In a week from today, Lebanon will have been without a functioning government for three months. That’s not quite as long as the four and a half month stint that the country endured in 2009 following the legislative elections, but it’s still an embarrassingly long delay.
Perhaps the most embarrassing thing about it is the fact that the March 14th coalition has opted to stay out of the next government, giving March 8th (the new majority) free rein to put together a cabinet without having to manage the whims and stalling tactics of its opponents. When Saad al-Hariri set about forming a government in 2009, he had to deal with the demands of his own allies as well as those of Hizbullah, Amal, the Free Patriotic Movement, and Abu Tanjara, who all had something to say about a myriad of contentious issues, from the sanctity of the resistance to the Special Tribunal for Lebanon.
This time around, things should be simpler, right? So what’s taking so long? Inquiring minds (not just my own, but also Nabih Berri’s and Ghazi al-Aridi’s) want to know. There has been much speculation on the various issues that are at stake, but it seems clear that the main obstacle can be summarized as follows:
Two former Lebanese Army generals named Michel want the right to appoint one of their allies to the Interior Ministry. One of the generals represents the largest bloc of MPs in the current parliamentary majority. The other general is the President of the Republic and must sign off on any cabinet lineup for it to be legally approved. Without the bloc leader’s votes, the President would have no cabinet decree to sign. Without the President’s signature, the bloc leader would have no seats in the cabinet.
In other words, you’ve got two equal and diametrically opposed forces bearing down on the same area. What is the result? Stalemate.
As usual, the problem is basically a structural one. The Lebanese Constitution does not provide any elucidation for how to move beyond the current impasse. Aoun is within his rights to demand any portfolio he would like, and President Sleiman is within his rights to accept or refuse any cabinet lineup that is placed before him. Both men are at each other’s mercy. Ironically, however, they are also each at the height of their own powers. Consider the following:
Aoun has never had a better opportunity to shape a cabinet under circumstances as favorable as the current ones, where his bloc represents the senior partner in the parliamentary majority and where the opposition has decided not to join the cabinet. (Given his age and health concerns, he may never get a clearer shot to control the agenda than this one.) Without Aoun, there would be no March 8th cabinet, and if Miqati fails in his efforts, it would be exceedingly difficult for Hizbullah and its allies to appoint anyone else to the job who could pick up where Miqati left off. Aoun knows this, so he is doing what he does best: sticking to his guns and waiting for his opponents (or, as the case may be, his allies) to blink first.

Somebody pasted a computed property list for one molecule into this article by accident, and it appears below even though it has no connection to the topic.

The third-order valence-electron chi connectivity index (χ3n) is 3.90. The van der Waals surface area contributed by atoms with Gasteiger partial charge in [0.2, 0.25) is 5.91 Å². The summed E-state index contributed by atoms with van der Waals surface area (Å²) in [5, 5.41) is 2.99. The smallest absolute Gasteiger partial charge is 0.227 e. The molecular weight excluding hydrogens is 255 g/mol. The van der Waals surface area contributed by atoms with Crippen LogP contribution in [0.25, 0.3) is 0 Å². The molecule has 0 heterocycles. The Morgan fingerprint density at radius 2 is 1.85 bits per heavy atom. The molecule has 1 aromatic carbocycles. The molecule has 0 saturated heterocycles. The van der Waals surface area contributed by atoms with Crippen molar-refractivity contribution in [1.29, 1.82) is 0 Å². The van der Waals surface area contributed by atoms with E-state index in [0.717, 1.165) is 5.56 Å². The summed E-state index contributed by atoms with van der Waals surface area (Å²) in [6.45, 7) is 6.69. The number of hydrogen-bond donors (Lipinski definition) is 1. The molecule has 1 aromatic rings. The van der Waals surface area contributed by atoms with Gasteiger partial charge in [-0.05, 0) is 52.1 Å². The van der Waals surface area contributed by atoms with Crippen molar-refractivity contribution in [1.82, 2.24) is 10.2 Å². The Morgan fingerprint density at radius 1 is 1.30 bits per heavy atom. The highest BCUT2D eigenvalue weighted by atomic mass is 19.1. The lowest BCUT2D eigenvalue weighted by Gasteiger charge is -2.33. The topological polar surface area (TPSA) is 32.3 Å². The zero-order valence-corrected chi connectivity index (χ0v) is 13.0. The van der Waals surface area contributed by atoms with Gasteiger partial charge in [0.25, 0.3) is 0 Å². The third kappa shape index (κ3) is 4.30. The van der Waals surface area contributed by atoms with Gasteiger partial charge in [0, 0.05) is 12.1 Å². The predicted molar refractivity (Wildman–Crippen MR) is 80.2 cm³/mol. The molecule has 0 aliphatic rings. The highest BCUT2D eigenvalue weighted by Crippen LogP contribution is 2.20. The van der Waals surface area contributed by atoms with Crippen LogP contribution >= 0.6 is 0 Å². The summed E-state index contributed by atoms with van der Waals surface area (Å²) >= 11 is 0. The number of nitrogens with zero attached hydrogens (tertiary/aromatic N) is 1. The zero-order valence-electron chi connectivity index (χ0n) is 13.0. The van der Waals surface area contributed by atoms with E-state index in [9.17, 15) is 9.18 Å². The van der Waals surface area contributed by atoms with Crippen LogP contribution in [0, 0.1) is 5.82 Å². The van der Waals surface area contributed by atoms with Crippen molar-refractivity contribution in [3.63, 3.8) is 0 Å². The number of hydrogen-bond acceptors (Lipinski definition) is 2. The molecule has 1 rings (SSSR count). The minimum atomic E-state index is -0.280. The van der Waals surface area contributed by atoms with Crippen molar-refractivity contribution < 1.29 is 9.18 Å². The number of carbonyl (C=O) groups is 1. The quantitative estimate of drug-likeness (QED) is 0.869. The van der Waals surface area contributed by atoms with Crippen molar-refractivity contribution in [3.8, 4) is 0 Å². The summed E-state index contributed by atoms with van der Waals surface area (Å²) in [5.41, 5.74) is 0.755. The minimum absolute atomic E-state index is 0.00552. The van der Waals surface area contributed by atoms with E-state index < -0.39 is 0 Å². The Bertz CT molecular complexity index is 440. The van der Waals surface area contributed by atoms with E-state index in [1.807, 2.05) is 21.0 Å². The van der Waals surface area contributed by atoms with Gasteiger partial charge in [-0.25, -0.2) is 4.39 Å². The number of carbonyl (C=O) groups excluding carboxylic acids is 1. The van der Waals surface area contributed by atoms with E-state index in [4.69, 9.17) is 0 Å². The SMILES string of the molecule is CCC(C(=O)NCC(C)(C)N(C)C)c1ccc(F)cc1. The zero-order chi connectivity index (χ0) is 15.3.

Similarly, Sleiman knows that a Lebanese president is never more powerful than when he is being asked to sign off on a cabinet-forming decree. Almost all of the president’s powers are either ceremonial or revocable. One of the only truly significant things that he can do is to refuse to sign a decree forming a new cabinet. For a nice reflection on the importance of this principle, take a look at the following excerpt from Wikileaks cable 07BEIRUT1724 (which dates back to Nov. 5, 2007, when the US was pushing its March 14th allies to elect a new president with a simple majority.)
The danger is that a compromise over the presidency combined with the “blocking/toppling third” in the cabinet that the pro-Syrians will insist upon puts March 14 in potentially a worse position than it is today, no matter how stellar a good PM’s March 14 credentials might be. The pro-Syrian ministers could not topple Siniora’s cabinet a year ago because they did not have sufficient numbers to do so. In a new cabinet, they are likely to have that third, meaning that they can topple the cabinet at will. This is not an insurmountable problem if the president is March 14: he can work with the parliamentary majority to see that the replacement cabinet is an improvement, without a toppling third given again to the pro-Syrians. But if the president is weak or under Syrian influence, he will likely use his signatory power over the cabinet formation — signatory power that cannot be overridden — to insist again that the pro-Syrians have the toppling third, continuing the cycle of pro-Syrian vetoes over cabinet action… All of this argues, of course, for a credible president committed to March 14 principles as the first step to resolving Lebanon’s political crisis.
In other words, once Sleiman signs that piece of paper, the clock strikes midnight and his carriage turns back into a pumpkin. He has virtually no way to dictate the government’s agenda besides holding out for the best deal he can get right now. What this means, among other things, is that he is probably coming under a great deal of pressure from March 14th (and perhaps also the US ambassador and the Saudis) to continue to play hardball with Aoun.